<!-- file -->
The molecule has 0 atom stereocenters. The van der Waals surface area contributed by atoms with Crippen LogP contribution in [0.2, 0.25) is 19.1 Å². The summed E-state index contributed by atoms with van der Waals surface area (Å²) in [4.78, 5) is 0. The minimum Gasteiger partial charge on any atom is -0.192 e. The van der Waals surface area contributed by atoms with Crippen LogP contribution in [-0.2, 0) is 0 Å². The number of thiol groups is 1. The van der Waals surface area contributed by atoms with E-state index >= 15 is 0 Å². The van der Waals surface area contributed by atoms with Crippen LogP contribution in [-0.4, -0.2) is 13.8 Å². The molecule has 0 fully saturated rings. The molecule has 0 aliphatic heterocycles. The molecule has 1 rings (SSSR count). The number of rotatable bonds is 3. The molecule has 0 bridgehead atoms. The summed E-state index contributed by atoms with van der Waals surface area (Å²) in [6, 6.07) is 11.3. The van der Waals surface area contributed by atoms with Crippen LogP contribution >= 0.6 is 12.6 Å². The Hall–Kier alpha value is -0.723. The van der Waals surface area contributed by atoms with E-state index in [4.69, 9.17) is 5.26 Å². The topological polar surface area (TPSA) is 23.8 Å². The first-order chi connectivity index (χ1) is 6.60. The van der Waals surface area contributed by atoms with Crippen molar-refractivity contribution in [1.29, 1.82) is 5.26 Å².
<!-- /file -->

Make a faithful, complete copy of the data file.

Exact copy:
The molecule has 0 atom stereocenters. The van der Waals surface area contributed by atoms with Crippen LogP contribution in [0.2, 0.25) is 19.1 Å². The summed E-state index contributed by atoms with van der Waals surface area (Å²) in [4.78, 5) is 0. The minimum Gasteiger partial charge on any atom is -0.192 e. The van der Waals surface area contributed by atoms with Crippen LogP contribution in [-0.2, 0) is 0 Å². The number of thiol groups is 1. The van der Waals surface area contributed by atoms with E-state index >= 15 is 0 Å². The van der Waals surface area contributed by atoms with Crippen LogP contribution in [-0.4, -0.2) is 13.8 Å². The molecule has 0 fully saturated rings. The molecule has 0 aliphatic heterocycles. The molecule has 1 rings (SSSR count). The number of rotatable bonds is 3. The molecule has 0 bridgehead atoms. The summed E-state index contributed by atoms with van der Waals surface area (Å²) in [6, 6.07) is 11.3. The van der Waals surface area contributed by atoms with Crippen LogP contribution >= 0.6 is 12.6 Å². The Hall–Kier alpha value is -0.723. The van der Waals surface area contributed by atoms with E-state index in [4.69, 9.17) is 5.26 Å². The topological polar surface area (TPSA) is 23.8 Å². The first-order chi connectivity index (χ1) is 6.60. The van der Waals surface area contributed by atoms with Crippen molar-refractivity contribution in [1.29, 1.82) is 5.26 Å².